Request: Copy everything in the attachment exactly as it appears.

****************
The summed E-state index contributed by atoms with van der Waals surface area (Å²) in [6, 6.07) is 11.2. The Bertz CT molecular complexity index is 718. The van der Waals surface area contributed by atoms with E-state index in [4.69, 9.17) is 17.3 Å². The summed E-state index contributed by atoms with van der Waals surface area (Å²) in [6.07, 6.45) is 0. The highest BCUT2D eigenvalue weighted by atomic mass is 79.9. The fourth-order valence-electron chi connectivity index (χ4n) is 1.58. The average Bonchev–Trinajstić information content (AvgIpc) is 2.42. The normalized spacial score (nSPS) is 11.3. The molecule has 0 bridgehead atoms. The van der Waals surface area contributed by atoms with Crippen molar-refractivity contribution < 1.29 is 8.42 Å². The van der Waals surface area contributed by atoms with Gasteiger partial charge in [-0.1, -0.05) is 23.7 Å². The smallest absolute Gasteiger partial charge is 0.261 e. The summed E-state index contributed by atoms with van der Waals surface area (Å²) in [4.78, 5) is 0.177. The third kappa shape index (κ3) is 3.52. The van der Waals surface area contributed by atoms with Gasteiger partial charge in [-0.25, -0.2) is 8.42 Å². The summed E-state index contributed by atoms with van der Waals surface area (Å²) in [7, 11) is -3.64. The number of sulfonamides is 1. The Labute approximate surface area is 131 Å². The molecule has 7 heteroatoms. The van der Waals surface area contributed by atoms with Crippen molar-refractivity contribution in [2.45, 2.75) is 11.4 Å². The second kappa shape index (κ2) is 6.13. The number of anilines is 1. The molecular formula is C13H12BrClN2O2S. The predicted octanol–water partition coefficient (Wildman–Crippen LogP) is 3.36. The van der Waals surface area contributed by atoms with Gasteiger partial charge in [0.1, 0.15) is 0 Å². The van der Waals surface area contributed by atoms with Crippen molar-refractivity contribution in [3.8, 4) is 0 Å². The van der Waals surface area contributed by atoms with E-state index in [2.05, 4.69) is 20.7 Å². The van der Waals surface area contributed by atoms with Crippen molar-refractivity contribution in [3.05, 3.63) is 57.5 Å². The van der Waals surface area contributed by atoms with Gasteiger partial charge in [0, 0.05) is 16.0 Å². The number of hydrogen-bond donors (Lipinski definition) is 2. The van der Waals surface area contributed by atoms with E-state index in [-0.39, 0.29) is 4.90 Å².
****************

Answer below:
The summed E-state index contributed by atoms with van der Waals surface area (Å²) in [6, 6.07) is 11.2. The Bertz CT molecular complexity index is 718. The van der Waals surface area contributed by atoms with E-state index in [4.69, 9.17) is 17.3 Å². The summed E-state index contributed by atoms with van der Waals surface area (Å²) in [6.07, 6.45) is 0. The highest BCUT2D eigenvalue weighted by atomic mass is 79.9. The fourth-order valence-electron chi connectivity index (χ4n) is 1.58. The average Bonchev–Trinajstić information content (AvgIpc) is 2.42. The normalized spacial score (nSPS) is 11.3. The molecule has 0 bridgehead atoms. The van der Waals surface area contributed by atoms with Crippen molar-refractivity contribution < 1.29 is 8.42 Å². The van der Waals surface area contributed by atoms with Gasteiger partial charge in [-0.1, -0.05) is 23.7 Å². The smallest absolute Gasteiger partial charge is 0.261 e. The summed E-state index contributed by atoms with van der Waals surface area (Å²) in [4.78, 5) is 0.177. The third kappa shape index (κ3) is 3.52. The van der Waals surface area contributed by atoms with Gasteiger partial charge in [-0.25, -0.2) is 8.42 Å². The summed E-state index contributed by atoms with van der Waals surface area (Å²) in [7, 11) is -3.64. The number of sulfonamides is 1. The Labute approximate surface area is 131 Å². The molecule has 7 heteroatoms. The van der Waals surface area contributed by atoms with Crippen molar-refractivity contribution in [2.45, 2.75) is 11.4 Å². The second kappa shape index (κ2) is 6.13. The number of anilines is 1. The molecular formula is C13H12BrClN2O2S. The predicted octanol–water partition coefficient (Wildman–Crippen LogP) is 3.36. The van der Waals surface area contributed by atoms with Gasteiger partial charge in [0.1, 0.15) is 0 Å². The van der Waals surface area contributed by atoms with Crippen molar-refractivity contribution in [3.8, 4) is 0 Å². The van der Waals surface area contributed by atoms with E-state index in [2.05, 4.69) is 20.7 Å². The van der Waals surface area contributed by atoms with Crippen molar-refractivity contribution in [3.05, 3.63) is 57.5 Å². The van der Waals surface area contributed by atoms with Gasteiger partial charge in [0, 0.05) is 16.0 Å². The number of hydrogen-bond donors (Lipinski definition) is 2. The van der Waals surface area contributed by atoms with E-state index in [-0.39, 0.29) is 4.90 Å².